The ambassador and the queen
The queen of Terandabar watched the hazy city rocking in the distance; though in truth it wasn't the landmass, but the ship tipping beneath her feet. The Carcharodon was one of Terandabar's fastest vessels, lithe and narrow with great yellow sails catching the strong Meltemi and converting it into velocity. Queen Sarentona stood steady on the prow, clutching the Titanium railing with anticipation, her free-falling raven hair fluttering in the wind like a banner. To the fish and sea elves who looked up at her through the waves, she seemed to be perched on the head of the great sea-lizard which served as the ship's figurehead, its tusks spearing foremost through the salty air. The queen knew the other rulers would send ambassadors to Eralda on Lealia, the wealthiest and most powerful of all the nations both since they feared the might of High King Angarian and because they couldn't face the terrible truth of the situation without some diplomat to soften the blow for them. Sarentona though came herself, an act of boldness that some would consider to be downright reckless. Or so it seemed.
The southernmost of the great nations of the Lawrian Continent, Terandabar, lay so close to the planet's equator that the skins of its residents had darkened like burnt wood. They shone with the dimness of the night and knew the mysteries of the planet Ebraa. Mysteries, which would baffle even the Lealians. For there, in the heat of the double sun, the ether between worlds was at its thinnest - resilient enough to still be a barrier, but delicate enough for whispers to travel. The queen of this strange land heard things in her high mountain palace, these whispers rising up into their world and echoing through her stone halls.
At first she had thought them to be the voices of the dead, screaming and laughing and singing from the Yonder Dimensions, but as she listened more closely, the cool breaths of sound took shape. Others could hear the whispers, too, though they were never presented sensibly to them. They only spoke to Sarentona, telling her of the Outer Universes, realms beyond the Seven Cosmoses. Dimensions about which even Orinian and Angarian only had a vague idea.
The voices told about a longing, an intense yearning, a desire to drink of the vibrant energies that made up the Seven Cosmoses. To sample the magic and the electricity, to digest the radiation and most of all to drink the souls of the ones living here. Sarentona knew things, not in the way mathematicians knew things through logic and probability, nor sighters through divination. The queen of Terandabar knew things that no one should know. There were things out there, which one day might come through. Things they needed to defend themselves against. But the Queen didn't know how at this time.
Sarentona had earned a reputation for rushing headfirst into hazard, thrilling at the unknown with a childlike disregard for death, and emerging victorious from impossible situations. She had cleaved the head from a charging Manticore while prostrate in the desert dust with two broken legs. She had charmed the very sirens off their island and convinced two of them to drown each other. Still perhaps the most impressive and inconceivable of all, she had convinced King Angarian to help her substantiate her theory that it was possible to bind a soul to a machine. Thus Kelmar, her own walking talking super-computer had been born. After him emerged several others of the race they called Cyborgs. These days Angarian even kept some of them within his army.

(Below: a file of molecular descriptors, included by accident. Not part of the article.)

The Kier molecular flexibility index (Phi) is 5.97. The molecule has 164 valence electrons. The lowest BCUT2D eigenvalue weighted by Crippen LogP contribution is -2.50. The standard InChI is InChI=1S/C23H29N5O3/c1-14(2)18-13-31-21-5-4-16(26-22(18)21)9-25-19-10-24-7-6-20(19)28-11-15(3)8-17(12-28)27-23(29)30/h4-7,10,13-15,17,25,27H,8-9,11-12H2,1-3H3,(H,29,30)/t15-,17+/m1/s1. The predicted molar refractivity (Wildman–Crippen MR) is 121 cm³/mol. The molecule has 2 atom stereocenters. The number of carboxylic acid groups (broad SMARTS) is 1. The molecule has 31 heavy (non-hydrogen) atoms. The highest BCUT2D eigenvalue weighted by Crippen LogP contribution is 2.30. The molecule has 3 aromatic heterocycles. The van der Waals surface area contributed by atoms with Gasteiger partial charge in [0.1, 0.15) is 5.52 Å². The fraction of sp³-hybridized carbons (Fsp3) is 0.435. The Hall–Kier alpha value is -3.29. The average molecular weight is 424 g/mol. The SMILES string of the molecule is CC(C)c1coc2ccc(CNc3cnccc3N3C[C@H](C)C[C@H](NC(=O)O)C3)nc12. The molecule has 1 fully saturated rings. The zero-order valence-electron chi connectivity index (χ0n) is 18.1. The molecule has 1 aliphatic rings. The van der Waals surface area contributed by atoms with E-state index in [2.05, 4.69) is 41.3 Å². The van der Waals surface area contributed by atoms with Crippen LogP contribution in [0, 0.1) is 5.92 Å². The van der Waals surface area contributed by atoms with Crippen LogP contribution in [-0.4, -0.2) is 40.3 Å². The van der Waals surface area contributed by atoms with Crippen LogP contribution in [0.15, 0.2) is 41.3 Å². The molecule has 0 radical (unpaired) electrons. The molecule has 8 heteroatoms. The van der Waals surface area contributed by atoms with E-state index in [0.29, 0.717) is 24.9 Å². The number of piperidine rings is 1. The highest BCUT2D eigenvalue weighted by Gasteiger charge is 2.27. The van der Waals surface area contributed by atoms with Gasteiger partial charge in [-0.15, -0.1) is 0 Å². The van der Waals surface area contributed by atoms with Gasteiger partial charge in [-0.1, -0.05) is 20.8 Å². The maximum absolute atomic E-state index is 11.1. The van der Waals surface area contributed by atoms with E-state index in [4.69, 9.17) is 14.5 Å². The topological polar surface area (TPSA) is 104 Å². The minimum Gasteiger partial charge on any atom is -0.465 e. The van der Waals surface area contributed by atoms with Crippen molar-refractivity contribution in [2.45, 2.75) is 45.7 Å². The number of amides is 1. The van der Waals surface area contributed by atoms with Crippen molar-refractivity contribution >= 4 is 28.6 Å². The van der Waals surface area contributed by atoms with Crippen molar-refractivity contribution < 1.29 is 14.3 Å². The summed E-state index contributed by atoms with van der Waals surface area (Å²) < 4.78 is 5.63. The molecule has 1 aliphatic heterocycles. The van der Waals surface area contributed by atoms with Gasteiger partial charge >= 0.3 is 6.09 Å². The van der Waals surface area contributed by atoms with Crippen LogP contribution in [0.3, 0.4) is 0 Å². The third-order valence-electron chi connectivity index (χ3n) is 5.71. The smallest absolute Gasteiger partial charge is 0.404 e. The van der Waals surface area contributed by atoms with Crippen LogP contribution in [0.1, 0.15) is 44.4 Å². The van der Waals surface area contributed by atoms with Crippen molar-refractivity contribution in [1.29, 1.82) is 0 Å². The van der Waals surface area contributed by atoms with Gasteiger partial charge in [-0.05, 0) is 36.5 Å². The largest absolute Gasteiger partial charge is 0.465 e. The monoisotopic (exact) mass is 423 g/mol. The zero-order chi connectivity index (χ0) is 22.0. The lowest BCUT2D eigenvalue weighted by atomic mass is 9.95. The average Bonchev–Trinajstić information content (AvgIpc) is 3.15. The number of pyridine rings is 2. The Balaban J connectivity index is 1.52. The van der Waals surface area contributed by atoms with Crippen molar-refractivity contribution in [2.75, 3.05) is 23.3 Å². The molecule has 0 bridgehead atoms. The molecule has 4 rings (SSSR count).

The scents of peach and citrus were already carried over to her nostrils by the warm summer breeze, mixing with the ever-present ship aromas of oil, rust and brine. The suns made their lazy way overhead, shining down on the sparkling water and warming the dolphins as they slaughtered their fish. The seagulls would swoop in to pick off the missed bites, only to be occasionally picked off by the dolphins themselves. One brave bird made a daring plunge, only to be swallowed whole by one of the largest dolphins Sarentona had ever seen.
"We're passing by the United Ocean Republic, then?" she asked the captain, a lean and lined old man, with the salt of the sea forever embedded in the wrinkles of his black face.
"We should be passing well north of it, My Queen, but sometimes hunting parties will travel this far up."
"I can deal with President Chairethan just fine, but out here on a little boat in the middle of his vast sea, I wouldn't tempt it."
"We aren't at war with the UOR, ma'am," replied the captain, who knew much about sailing and little of politics. When Sarentona stayed silent he continued. "I mean, we're going to be allies. If there is a war to come, we've all got to be allies."
"Just speed up, I'll converge with the sea president's envoy on dry land. Thus we may cross the Portal together with the other diplomats to Eralda."
The sea between the Lawrian Continent and the much smaller Tirsh was narrow and calm, but still took over three hours to cross, even with Terandabar's fastest ships. Sarentona knew that she could send President Chairethan to his knees on land but she also knew he could sink her ship and drag her down to the ocean's depths, so the queen was relieved when they finally entered into the port of Tirsh. Not for the first time did she repine the fact that the only Portal on Ebraa was located on the small continent in the south. But such was the composition of the large landmass in the north that its very rock interfered with the dynamics of Portal magic, making it impossible to open up a stable entry point to any of the supplementary universes. The magnetism of the iron in the ground obstructed the magic needed.
She knew though that it was worse in other places. On Earth for instance the only possible location for portals were either in orbit or in impossibly thick lead structures – so durable was the magnetic field on that planet. Once had Sarentona visited Earth, and she had been nauseous all the time, the magnetism doing weird things with her perception.